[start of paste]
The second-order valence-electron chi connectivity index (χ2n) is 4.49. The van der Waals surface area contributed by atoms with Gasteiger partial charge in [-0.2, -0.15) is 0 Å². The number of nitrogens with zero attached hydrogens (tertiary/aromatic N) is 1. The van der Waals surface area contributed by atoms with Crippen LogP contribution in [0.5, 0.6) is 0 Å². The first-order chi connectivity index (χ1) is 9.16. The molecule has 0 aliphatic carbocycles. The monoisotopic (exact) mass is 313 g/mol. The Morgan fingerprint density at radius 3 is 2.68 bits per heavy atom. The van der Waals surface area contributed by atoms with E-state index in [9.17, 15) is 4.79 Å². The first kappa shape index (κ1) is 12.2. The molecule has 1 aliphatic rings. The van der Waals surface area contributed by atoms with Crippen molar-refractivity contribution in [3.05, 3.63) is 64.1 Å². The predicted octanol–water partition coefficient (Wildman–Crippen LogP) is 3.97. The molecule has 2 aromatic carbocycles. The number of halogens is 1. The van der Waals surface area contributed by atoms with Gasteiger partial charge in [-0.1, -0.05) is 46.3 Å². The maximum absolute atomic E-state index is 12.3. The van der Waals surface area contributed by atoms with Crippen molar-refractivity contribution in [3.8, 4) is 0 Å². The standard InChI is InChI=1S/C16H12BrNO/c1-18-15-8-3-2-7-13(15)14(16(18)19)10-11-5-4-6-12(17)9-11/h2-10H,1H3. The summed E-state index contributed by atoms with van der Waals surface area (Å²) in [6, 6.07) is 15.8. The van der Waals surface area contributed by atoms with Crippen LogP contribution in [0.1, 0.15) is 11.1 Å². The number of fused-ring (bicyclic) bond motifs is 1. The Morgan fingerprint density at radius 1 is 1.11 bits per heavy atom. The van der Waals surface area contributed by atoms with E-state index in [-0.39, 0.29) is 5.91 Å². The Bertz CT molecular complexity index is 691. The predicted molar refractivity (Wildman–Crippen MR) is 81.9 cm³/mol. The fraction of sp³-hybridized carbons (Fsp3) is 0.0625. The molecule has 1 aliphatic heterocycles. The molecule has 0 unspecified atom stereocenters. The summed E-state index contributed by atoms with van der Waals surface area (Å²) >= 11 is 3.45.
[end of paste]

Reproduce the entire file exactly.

The second-order valence-electron chi connectivity index (χ2n) is 4.49. The van der Waals surface area contributed by atoms with Gasteiger partial charge in [-0.2, -0.15) is 0 Å². The number of nitrogens with zero attached hydrogens (tertiary/aromatic N) is 1. The van der Waals surface area contributed by atoms with Crippen LogP contribution in [0.5, 0.6) is 0 Å². The first-order chi connectivity index (χ1) is 9.16. The molecule has 0 aliphatic carbocycles. The monoisotopic (exact) mass is 313 g/mol. The Morgan fingerprint density at radius 3 is 2.68 bits per heavy atom. The van der Waals surface area contributed by atoms with E-state index in [9.17, 15) is 4.79 Å². The first kappa shape index (κ1) is 12.2. The molecule has 1 aliphatic rings. The van der Waals surface area contributed by atoms with Crippen molar-refractivity contribution in [3.05, 3.63) is 64.1 Å². The predicted octanol–water partition coefficient (Wildman–Crippen LogP) is 3.97. The molecule has 2 aromatic carbocycles. The number of halogens is 1. The van der Waals surface area contributed by atoms with Gasteiger partial charge in [-0.1, -0.05) is 46.3 Å². The maximum absolute atomic E-state index is 12.3. The van der Waals surface area contributed by atoms with Crippen molar-refractivity contribution in [3.8, 4) is 0 Å². The standard InChI is InChI=1S/C16H12BrNO/c1-18-15-8-3-2-7-13(15)14(16(18)19)10-11-5-4-6-12(17)9-11/h2-10H,1H3. The summed E-state index contributed by atoms with van der Waals surface area (Å²) in [6, 6.07) is 15.8. The van der Waals surface area contributed by atoms with Crippen LogP contribution in [0.1, 0.15) is 11.1 Å². The number of fused-ring (bicyclic) bond motifs is 1. The Morgan fingerprint density at radius 1 is 1.11 bits per heavy atom. The van der Waals surface area contributed by atoms with E-state index in [-0.39, 0.29) is 5.91 Å². The Bertz CT molecular complexity index is 691. The predicted molar refractivity (Wildman–Crippen MR) is 81.9 cm³/mol. The fraction of sp³-hybridized carbons (Fsp3) is 0.0625. The molecule has 1 aliphatic heterocycles. The molecule has 0 unspecified atom stereocenters. The summed E-state index contributed by atoms with van der Waals surface area (Å²) >= 11 is 3.45.